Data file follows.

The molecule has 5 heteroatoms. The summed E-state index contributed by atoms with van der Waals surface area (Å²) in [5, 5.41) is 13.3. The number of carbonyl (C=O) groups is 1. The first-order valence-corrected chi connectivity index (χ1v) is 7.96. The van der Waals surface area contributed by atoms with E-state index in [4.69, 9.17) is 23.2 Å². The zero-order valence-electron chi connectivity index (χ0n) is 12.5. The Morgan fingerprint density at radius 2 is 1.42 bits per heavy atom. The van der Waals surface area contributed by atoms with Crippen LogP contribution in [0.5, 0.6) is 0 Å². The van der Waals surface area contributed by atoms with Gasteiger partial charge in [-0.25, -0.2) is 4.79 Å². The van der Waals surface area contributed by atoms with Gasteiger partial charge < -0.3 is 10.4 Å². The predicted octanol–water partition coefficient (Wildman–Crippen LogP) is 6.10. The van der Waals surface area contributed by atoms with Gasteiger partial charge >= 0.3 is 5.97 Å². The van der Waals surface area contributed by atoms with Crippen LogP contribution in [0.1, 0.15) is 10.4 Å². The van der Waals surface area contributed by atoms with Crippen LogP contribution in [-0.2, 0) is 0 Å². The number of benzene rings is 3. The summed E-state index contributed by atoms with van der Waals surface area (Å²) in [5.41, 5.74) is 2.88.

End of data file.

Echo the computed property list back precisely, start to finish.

The molecule has 5 heteroatoms. The summed E-state index contributed by atoms with van der Waals surface area (Å²) in [5, 5.41) is 13.3. The number of carbonyl (C=O) groups is 1. The first-order valence-corrected chi connectivity index (χ1v) is 7.96. The van der Waals surface area contributed by atoms with E-state index in [4.69, 9.17) is 23.2 Å². The zero-order valence-electron chi connectivity index (χ0n) is 12.5. The Morgan fingerprint density at radius 2 is 1.42 bits per heavy atom. The van der Waals surface area contributed by atoms with Crippen LogP contribution in [0.5, 0.6) is 0 Å². The van der Waals surface area contributed by atoms with Gasteiger partial charge in [-0.25, -0.2) is 4.79 Å². The van der Waals surface area contributed by atoms with Gasteiger partial charge < -0.3 is 10.4 Å². The predicted octanol–water partition coefficient (Wildman–Crippen LogP) is 6.10. The van der Waals surface area contributed by atoms with Gasteiger partial charge >= 0.3 is 5.97 Å². The van der Waals surface area contributed by atoms with Crippen LogP contribution in [0.1, 0.15) is 10.4 Å². The van der Waals surface area contributed by atoms with Crippen LogP contribution in [-0.2, 0) is 0 Å². The number of benzene rings is 3. The summed E-state index contributed by atoms with van der Waals surface area (Å²) in [5.41, 5.74) is 2.88.